Although we were in the immediate vicinity of the enemy the day was celebrated with spirit. The national salute was fired by the several batteries in the field and by the gunboats in the river. All the national airs were played by the different bands and where the mud was dried up enough to admit the troops were paraded in line. Taking everything into consideration the day passed off very pleasantly. We were not molested by any rebel compliments today. The sharpshooters passed the day in arranging our campground for the better accommodation of ourselves and giving an account to the officers of articles that we were in actual need to make ourselves comfortable.
July 5, 1862
This morning we began to experience the intense heat of a Southern Sun. It seems to deaden the sensibilities and take the life out of us Northerners that we are fit for nothing. The sick and wounded all came into camp today except two, Richardson who has been missing since the battle of July 1 and Graham who got aboard a boat and went to some northern hospital. The rest being but slightly wounded will soon be on duty. Heard heavy firing down the river this forenoon, learned the cause late in the afternoon which was that the rebels had got below us on the riverbank with a field battery and were annoying our transports as they passed up and down the river. But the gunboats are on the alert and we think it will be a dangerous practice for the rebels if they make the attempt to cripple our river craft. At a still later hour we heard of the capture of the rebel gunboat Teaser which happened yesterday. It was towed down to the landing opposite our encampment but I did not get a chance to see it or hear the particulars of its capture. Nothing has occurred in camp today.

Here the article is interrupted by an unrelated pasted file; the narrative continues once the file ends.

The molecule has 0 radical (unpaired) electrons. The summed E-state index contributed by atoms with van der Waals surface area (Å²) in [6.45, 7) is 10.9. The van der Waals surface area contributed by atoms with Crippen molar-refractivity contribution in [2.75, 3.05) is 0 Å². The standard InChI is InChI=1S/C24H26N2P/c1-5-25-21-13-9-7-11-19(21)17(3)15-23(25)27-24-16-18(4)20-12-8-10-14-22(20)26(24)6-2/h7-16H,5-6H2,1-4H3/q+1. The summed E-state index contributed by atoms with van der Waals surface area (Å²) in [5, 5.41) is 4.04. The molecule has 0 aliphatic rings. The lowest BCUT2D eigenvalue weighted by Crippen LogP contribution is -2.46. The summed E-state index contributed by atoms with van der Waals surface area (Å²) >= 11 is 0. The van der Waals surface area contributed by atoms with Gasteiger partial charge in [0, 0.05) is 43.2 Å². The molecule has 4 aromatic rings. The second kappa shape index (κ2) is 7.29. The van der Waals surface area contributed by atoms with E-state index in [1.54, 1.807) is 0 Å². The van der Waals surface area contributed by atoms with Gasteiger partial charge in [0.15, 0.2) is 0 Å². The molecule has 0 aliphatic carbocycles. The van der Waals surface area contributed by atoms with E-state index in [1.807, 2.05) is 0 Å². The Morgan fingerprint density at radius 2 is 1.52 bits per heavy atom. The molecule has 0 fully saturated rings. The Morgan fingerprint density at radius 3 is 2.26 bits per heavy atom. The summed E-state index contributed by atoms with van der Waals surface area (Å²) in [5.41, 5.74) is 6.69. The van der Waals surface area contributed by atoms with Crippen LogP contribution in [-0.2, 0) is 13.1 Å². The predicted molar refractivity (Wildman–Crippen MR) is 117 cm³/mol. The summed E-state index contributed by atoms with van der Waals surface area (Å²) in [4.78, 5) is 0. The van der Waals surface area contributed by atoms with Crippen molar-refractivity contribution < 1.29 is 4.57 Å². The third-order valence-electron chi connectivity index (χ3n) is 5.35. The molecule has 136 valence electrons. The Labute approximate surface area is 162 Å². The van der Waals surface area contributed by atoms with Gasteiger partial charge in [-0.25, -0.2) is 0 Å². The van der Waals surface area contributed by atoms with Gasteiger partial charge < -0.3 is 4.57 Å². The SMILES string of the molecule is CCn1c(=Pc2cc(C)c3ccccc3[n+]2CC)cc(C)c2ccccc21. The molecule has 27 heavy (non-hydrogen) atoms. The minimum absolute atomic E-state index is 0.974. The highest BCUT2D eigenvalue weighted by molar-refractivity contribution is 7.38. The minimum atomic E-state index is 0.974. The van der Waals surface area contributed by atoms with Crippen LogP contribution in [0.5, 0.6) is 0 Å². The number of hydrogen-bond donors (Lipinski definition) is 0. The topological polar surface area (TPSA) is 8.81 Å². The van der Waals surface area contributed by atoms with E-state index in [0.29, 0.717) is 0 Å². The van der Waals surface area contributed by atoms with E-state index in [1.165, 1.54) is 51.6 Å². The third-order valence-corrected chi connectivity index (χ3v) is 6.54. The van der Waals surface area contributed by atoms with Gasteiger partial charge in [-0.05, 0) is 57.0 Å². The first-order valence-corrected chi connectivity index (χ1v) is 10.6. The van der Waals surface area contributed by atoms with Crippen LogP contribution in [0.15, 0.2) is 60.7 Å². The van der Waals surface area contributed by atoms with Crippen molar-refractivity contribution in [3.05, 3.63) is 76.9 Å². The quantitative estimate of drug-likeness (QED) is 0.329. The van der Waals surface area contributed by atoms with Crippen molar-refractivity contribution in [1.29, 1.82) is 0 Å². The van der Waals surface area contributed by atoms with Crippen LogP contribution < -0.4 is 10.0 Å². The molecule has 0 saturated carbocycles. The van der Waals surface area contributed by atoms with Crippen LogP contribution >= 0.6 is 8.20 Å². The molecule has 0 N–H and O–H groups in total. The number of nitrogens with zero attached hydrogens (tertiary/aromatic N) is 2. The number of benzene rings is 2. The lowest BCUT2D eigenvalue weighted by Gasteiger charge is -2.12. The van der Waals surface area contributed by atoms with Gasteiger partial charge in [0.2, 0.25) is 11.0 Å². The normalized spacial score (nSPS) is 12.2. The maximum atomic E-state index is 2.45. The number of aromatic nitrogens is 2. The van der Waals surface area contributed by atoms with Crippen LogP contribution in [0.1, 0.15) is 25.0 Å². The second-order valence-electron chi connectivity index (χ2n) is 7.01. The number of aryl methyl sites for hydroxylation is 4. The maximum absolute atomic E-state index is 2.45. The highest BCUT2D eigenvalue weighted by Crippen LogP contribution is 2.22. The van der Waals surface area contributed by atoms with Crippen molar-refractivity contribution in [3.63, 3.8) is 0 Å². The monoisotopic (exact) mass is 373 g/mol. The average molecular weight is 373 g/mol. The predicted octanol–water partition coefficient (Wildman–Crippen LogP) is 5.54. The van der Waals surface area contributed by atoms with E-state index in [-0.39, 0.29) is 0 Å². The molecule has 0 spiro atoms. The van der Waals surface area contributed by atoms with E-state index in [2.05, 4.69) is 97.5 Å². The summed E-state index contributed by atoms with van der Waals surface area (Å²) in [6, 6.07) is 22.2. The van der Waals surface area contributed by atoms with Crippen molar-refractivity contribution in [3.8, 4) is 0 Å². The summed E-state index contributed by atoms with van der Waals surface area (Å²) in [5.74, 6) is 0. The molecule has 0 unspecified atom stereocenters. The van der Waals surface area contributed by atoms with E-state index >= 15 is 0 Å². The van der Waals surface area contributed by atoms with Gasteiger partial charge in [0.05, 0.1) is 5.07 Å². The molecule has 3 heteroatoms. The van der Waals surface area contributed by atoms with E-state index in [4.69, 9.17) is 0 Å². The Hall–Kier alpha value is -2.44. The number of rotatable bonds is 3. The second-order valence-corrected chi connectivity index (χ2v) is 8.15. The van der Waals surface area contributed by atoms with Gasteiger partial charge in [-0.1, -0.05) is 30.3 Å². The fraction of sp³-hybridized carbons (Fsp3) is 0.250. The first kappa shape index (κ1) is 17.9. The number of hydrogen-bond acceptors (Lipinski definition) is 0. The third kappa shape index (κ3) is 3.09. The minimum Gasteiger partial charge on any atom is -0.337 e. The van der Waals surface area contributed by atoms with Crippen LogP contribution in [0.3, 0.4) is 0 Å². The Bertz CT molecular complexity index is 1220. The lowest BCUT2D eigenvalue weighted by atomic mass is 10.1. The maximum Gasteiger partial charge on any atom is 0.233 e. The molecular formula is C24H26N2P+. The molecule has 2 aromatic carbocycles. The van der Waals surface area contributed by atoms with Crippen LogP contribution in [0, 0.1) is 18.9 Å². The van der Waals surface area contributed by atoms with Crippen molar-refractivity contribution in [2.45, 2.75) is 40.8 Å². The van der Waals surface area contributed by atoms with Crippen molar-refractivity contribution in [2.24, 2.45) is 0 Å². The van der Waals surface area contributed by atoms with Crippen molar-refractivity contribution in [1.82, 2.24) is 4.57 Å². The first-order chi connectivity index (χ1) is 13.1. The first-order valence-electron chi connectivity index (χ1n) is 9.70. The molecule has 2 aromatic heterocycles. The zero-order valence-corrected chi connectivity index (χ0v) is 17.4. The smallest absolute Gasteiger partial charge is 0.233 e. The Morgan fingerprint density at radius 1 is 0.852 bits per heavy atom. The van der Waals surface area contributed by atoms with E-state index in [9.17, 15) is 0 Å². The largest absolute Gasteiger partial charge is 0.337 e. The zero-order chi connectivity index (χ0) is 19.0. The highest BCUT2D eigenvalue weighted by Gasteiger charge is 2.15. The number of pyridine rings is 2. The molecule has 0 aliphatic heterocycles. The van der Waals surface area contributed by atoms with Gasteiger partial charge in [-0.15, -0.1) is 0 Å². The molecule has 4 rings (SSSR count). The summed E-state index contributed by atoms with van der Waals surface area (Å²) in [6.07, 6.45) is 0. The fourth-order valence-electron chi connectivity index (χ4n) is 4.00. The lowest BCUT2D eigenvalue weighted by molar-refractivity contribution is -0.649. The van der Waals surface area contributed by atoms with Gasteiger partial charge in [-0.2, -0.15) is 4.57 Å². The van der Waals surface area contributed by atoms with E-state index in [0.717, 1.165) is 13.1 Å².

July 6, 1862